“We Swahili speakers have a saying that goes, half a loaf is better than none,” Abdi says.
Mbotela adds that at least they can support their families with whatever little they get, unlike if they were completely banned from operating in the town.
Moreover, the growing number of stores, stalls, and shops along the seafront contravening the UNESCO requirements are putting the town further at risk. Several cultural promotional groups within Lamu Old Town have given warnings about the emerging trend of littering the seafront with stalls and shops while calling for regulations outlawing the practice to be put in place.
Despite these threats, Omar notes that the recognition of Lamu Old Town as a UNESCO Heritage Site helped it transform for the better.
“The recognition changed this place totally in terms of management and becoming one of the top tourist destinations in Kenya. As we talk, there are currently so many tourists here and many continue to come,” he says happily.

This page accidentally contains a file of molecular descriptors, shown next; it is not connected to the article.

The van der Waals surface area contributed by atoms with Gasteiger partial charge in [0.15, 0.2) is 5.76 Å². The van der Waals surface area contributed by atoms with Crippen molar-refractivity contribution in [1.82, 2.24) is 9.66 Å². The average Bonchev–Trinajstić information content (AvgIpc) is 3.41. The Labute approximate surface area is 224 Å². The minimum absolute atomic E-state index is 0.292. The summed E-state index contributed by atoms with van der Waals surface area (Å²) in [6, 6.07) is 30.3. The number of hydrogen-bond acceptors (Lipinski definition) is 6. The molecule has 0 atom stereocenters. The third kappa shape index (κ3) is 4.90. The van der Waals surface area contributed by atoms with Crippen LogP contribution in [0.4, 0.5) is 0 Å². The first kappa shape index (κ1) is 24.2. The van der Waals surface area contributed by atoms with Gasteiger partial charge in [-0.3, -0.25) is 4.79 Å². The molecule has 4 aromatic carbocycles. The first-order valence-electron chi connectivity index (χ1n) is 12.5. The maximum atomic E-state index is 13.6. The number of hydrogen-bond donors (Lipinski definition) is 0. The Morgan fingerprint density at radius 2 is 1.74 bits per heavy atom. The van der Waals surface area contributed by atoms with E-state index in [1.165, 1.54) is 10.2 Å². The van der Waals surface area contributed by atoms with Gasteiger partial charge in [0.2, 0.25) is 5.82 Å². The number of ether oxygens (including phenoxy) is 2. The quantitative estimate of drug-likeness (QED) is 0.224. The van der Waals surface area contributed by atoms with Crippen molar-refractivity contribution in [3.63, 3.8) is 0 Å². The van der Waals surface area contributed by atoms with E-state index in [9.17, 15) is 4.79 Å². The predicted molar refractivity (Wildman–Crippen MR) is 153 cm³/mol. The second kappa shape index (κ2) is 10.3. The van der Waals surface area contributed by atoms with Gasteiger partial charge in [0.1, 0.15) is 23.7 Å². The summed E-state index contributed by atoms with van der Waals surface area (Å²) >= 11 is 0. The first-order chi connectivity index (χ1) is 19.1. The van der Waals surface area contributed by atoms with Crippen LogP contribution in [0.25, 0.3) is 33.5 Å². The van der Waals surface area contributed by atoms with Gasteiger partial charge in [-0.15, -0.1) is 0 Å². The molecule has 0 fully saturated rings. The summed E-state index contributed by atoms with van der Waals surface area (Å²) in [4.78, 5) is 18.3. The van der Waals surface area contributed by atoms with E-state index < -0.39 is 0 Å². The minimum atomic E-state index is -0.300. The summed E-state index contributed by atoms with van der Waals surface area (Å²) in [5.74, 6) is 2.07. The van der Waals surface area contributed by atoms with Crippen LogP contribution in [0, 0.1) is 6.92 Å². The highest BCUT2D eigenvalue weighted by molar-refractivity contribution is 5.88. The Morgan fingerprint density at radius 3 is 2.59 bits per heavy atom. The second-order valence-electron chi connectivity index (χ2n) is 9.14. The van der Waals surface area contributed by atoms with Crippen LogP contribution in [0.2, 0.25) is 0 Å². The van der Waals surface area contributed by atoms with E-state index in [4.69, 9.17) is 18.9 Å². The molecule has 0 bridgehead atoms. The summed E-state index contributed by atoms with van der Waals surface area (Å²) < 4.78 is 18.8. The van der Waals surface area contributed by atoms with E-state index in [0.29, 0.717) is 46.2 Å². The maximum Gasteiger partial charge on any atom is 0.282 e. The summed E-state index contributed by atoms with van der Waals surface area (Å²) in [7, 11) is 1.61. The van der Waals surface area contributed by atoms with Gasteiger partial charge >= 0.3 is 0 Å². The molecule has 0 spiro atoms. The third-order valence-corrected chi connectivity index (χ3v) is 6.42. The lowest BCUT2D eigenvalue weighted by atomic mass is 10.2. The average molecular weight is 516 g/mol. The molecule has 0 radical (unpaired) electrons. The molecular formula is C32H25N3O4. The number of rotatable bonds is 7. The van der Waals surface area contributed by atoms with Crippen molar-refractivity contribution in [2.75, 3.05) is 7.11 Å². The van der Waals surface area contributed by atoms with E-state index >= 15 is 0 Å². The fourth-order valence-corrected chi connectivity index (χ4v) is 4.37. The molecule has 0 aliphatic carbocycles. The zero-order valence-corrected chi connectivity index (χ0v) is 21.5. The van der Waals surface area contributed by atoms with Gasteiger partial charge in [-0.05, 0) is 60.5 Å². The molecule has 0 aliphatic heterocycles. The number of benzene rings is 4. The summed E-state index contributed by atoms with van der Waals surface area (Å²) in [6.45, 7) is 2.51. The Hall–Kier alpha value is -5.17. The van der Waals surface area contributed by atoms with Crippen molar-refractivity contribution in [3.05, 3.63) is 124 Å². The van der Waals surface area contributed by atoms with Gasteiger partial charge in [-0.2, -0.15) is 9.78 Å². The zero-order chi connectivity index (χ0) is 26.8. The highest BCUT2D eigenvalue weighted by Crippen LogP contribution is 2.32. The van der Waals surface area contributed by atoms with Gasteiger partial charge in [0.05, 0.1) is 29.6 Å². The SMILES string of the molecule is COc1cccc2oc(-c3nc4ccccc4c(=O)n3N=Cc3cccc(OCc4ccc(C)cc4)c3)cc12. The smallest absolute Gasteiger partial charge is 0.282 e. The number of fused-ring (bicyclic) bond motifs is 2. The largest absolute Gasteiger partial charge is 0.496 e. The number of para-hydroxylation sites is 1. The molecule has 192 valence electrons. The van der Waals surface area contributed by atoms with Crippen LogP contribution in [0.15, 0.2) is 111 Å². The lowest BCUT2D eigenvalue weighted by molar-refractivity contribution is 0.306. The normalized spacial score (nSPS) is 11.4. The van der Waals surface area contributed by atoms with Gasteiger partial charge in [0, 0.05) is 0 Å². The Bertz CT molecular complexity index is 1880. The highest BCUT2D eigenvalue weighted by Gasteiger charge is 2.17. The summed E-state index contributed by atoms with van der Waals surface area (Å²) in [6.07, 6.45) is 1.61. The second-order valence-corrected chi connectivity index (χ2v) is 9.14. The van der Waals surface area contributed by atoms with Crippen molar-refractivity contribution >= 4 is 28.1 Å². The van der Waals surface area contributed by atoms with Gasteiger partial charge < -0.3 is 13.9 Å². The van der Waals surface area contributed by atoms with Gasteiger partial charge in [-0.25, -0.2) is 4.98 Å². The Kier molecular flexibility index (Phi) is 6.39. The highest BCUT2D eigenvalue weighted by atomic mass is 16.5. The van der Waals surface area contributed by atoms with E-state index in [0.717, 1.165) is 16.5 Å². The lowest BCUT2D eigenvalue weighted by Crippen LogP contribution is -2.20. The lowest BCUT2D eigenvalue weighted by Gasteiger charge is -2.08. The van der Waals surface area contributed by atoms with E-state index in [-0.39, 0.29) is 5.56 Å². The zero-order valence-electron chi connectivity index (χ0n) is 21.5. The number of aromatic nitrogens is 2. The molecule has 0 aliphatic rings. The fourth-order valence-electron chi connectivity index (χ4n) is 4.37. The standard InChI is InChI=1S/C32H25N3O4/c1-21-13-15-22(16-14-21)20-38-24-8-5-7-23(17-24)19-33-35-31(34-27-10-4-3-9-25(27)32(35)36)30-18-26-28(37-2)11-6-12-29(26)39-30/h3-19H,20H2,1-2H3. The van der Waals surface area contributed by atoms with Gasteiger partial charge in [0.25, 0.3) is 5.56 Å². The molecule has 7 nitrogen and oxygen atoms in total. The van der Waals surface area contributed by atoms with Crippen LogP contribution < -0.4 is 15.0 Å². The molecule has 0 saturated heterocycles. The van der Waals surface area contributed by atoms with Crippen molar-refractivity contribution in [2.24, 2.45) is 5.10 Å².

Nonetheless, Lamu Old Town is yet to be placed on the list of World Heritage in Danger despite warnings from UNESCO. The town could have joined the global list of 52 endangered heritage sites that includes Kenya’s Lake Turkana National Parks downgraded in July 2018, had the World Heritage Committee effected the 2019 recommendation.
The World Heritage Center is expected to receive the progress report on the state of Lamu Old Town conservation in February 2022 for the World Heritage Committee to consider during its 46th session before taking any further action.